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Mozilla’s Renewed Deal with Google Puts Firefox on Steadier Ground

We were concerned when Mozilla, makers of the Firefox Web browser, announced that it was laying off 250 employees, a quarter of its workforce. In an internal memo, Mitchell Baker said that the company is reducing investment in “developer tools, internal tooling, and platform feature development.”

Mozilla's layoff announcement

The good news is that ZDNet reports that Mozilla has extended its deal with Google, worth about $400–$450 million per year, until 2023. That will keep Google as Firefox’s default search engine and should ensure that Firefox survives for at least a few more years. The Google relationship has long been Mozilla’s main source of income.

We hope Mozilla uses this lifeline as an opportunity to develop additional sources of revenue and better manage its finances. Firefox is one of the few cross-platform Web browsers still on the market that isn’t based on Chromium, and it’s best if the Web as a whole doesn’t end up relying on a browser monoculture.

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Comments About Mozilla’s Renewed Deal with Google Puts Firefox on Steadier Ground

Notable Replies

  1. Am I too cynic to think that the layoffs were a precondition of the deal signing? I’ve also seen a number of organisations starting to say that they will no longer support Firefox/Gecko because Firefox has been end-of-lined… really concerning for web engine diversity.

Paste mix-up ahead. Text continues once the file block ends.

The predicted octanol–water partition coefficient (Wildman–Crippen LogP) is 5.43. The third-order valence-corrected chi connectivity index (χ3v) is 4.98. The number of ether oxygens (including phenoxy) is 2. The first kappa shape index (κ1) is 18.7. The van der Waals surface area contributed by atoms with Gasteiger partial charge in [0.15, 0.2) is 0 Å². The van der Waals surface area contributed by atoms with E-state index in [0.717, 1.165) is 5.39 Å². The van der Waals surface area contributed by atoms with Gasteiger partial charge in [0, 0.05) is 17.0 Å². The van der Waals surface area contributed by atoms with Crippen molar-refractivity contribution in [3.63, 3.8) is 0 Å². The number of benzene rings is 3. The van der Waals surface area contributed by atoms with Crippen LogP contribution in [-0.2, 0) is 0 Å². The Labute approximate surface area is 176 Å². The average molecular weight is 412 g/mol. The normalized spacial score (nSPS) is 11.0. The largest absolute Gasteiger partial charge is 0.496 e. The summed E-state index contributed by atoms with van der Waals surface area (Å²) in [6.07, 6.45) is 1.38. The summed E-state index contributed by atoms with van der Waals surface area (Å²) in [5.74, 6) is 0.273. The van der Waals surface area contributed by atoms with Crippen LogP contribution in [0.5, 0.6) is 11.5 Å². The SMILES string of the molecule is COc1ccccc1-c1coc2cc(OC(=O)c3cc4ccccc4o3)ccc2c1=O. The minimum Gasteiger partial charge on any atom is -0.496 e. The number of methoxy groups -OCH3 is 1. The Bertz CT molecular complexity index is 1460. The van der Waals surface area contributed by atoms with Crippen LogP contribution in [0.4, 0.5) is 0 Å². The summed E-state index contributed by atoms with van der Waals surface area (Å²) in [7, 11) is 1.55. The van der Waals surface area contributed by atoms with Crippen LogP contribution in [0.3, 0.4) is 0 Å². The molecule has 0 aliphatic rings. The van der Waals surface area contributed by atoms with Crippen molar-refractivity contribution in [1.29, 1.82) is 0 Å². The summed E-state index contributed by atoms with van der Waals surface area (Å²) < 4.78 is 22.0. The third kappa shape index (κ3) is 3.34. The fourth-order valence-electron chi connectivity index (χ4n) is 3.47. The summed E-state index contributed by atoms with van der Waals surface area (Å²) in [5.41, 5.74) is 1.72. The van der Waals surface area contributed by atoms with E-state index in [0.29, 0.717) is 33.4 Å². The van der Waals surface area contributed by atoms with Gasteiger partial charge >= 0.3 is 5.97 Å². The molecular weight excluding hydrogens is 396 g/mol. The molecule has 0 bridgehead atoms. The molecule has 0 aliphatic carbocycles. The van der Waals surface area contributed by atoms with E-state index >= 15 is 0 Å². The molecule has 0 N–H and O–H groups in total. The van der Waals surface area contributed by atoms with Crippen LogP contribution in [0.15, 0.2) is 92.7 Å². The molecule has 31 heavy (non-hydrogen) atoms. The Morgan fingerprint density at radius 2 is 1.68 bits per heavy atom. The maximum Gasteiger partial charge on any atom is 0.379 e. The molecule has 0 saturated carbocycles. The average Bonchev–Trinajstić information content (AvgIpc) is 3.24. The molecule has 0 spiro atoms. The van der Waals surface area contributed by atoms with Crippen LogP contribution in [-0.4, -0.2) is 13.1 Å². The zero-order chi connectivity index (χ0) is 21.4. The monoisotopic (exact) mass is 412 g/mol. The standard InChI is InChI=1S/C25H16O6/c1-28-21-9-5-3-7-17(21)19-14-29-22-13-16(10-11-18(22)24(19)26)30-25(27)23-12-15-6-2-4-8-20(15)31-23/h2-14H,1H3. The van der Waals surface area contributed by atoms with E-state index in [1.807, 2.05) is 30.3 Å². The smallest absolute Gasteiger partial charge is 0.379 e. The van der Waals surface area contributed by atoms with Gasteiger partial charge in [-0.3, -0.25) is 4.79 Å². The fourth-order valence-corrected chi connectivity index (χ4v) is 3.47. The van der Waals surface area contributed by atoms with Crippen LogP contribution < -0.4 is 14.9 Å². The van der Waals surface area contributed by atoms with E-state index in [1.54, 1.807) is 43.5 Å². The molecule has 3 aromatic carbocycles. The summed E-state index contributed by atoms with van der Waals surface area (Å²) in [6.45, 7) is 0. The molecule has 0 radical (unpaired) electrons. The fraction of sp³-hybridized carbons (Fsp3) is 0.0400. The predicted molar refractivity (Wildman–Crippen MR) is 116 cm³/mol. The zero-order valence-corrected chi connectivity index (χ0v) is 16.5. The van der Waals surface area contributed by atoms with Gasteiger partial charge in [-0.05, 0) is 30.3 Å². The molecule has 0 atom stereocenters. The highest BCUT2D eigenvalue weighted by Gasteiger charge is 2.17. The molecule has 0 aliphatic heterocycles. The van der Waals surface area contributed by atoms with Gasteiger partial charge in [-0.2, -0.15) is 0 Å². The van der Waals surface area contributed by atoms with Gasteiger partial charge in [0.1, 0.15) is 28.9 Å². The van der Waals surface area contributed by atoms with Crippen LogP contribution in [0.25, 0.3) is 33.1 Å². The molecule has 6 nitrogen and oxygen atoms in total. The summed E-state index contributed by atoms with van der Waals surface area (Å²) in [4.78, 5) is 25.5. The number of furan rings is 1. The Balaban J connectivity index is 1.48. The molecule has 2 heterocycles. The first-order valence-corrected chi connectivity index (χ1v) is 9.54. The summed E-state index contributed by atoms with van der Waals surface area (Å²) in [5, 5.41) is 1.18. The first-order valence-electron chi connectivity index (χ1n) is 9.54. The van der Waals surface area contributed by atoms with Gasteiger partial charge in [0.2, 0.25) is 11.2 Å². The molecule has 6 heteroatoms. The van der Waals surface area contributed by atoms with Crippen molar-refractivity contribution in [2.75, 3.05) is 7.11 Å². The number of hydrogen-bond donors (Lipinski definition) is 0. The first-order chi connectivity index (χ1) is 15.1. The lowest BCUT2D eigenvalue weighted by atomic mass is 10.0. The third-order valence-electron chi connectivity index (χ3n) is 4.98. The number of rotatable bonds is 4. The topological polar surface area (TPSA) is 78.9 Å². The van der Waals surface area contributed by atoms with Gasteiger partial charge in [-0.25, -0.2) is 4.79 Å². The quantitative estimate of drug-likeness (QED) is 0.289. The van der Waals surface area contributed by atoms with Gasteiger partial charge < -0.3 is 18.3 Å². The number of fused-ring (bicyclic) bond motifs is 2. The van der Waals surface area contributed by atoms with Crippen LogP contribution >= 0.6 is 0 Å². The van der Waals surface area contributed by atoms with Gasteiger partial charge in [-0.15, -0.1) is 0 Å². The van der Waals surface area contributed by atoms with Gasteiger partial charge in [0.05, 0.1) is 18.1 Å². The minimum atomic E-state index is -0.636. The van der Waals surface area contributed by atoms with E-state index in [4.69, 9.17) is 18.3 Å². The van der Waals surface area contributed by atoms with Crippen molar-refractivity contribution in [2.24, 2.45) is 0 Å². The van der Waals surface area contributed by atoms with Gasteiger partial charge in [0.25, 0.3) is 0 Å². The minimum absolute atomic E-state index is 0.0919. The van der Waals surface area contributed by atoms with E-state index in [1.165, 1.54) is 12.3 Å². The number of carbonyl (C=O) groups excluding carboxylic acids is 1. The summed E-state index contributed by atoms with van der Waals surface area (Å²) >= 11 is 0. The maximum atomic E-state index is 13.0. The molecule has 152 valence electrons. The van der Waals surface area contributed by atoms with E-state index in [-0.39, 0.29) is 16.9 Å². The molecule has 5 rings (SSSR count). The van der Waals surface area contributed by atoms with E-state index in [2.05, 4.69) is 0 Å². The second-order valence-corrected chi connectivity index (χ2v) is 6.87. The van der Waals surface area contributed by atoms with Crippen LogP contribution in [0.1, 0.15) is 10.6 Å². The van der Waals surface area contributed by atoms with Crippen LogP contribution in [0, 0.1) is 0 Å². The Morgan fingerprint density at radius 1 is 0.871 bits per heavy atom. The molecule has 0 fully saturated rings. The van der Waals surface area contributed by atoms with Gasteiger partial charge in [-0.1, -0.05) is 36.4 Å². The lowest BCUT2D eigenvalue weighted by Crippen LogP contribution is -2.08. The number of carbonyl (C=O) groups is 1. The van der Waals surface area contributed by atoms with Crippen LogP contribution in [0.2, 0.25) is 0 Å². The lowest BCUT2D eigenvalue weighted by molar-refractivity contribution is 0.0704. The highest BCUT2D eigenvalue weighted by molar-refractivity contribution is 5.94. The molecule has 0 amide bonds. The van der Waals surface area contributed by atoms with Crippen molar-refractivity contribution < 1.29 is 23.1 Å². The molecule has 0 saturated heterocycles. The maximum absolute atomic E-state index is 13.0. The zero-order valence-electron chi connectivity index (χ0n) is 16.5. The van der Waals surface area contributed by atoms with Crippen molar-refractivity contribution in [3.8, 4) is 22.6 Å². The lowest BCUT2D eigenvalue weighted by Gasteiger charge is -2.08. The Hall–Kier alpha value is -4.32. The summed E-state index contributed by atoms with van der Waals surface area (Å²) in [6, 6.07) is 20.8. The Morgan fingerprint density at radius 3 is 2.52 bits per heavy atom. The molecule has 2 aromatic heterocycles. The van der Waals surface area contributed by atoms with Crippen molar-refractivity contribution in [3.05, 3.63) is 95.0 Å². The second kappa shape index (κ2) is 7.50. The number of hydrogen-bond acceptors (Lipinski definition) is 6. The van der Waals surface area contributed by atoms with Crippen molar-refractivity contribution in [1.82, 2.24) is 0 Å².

2. Yes, you are.

    Can you give some examples? In what sense do you mean “support?” Do you mean they make websites and won’t check if they have problems working in the Firefox browser?

    Firefox has not been “end-of-lined,” renewal of the Google deal is another indication of that.

  3. Shades of Internet Explorer. Older Mac users remember the days when websites only worked with IE and Mac users were literally told to go away. What happens when websites use Chrome for the same purposes?

  4. I’m glad to be reading too much into this.

    However, just two days after the news a SCADA vendor said they were only supporting Blink-based browsers: Chrome, Chromium, Edge, and Vivaldi. They claimed that the news of the layoffs meant Firefox had been end-of-lined. To me, it looks like they want to go back to single-engine support.

    So I fully understand Firefox has not been end-of-lined, and even the bankruptcy of Mozilla would not mean that. But at least one organisation is writing a narrative that it has been, and I suspect some other verticals might go that route as well…

  5. Thanks. Sounds like that SCADA vendor also (or already) has written off Safari. It’s kind of scary that SCADA systems are already generally known for poor security, this one not being robust enough to handle more than one browser engine just adds to that.

  6. This is chump change compared to what Google is paying to be the default for Safari:

    Apple has over 50% of the world’s smartphone market share:

    58.48% of the tablet market share:

    And 13.44% for Macs:

  7. Is it just me or is it a bit hypocritical for Mozilla to champion privacy and then hand over default search engine to Google? I supppose DuckDuckGo’s pockets weren’t deep enough.

  8. IIRC, and I could be wrong, Firefox and Safari have tracking info automatically turned off, but they function differently. Safari goes a step further with a default tracking tool that prevents all cross site tracking. Firefox just blocks trackers from a blacklist, or something like a blacklist. Both browsers make it a lot easier to delete cookies than Chrome, and Safari goes an extra mile with a Block All Cookies checkbox, which I think is a default.

    No browser is perfect in blocking the multitude of trackers, but IMHO, among the top three, Safari goes the extra miles. BTW, Google has been furiously researching tracking alternatives to cookies:

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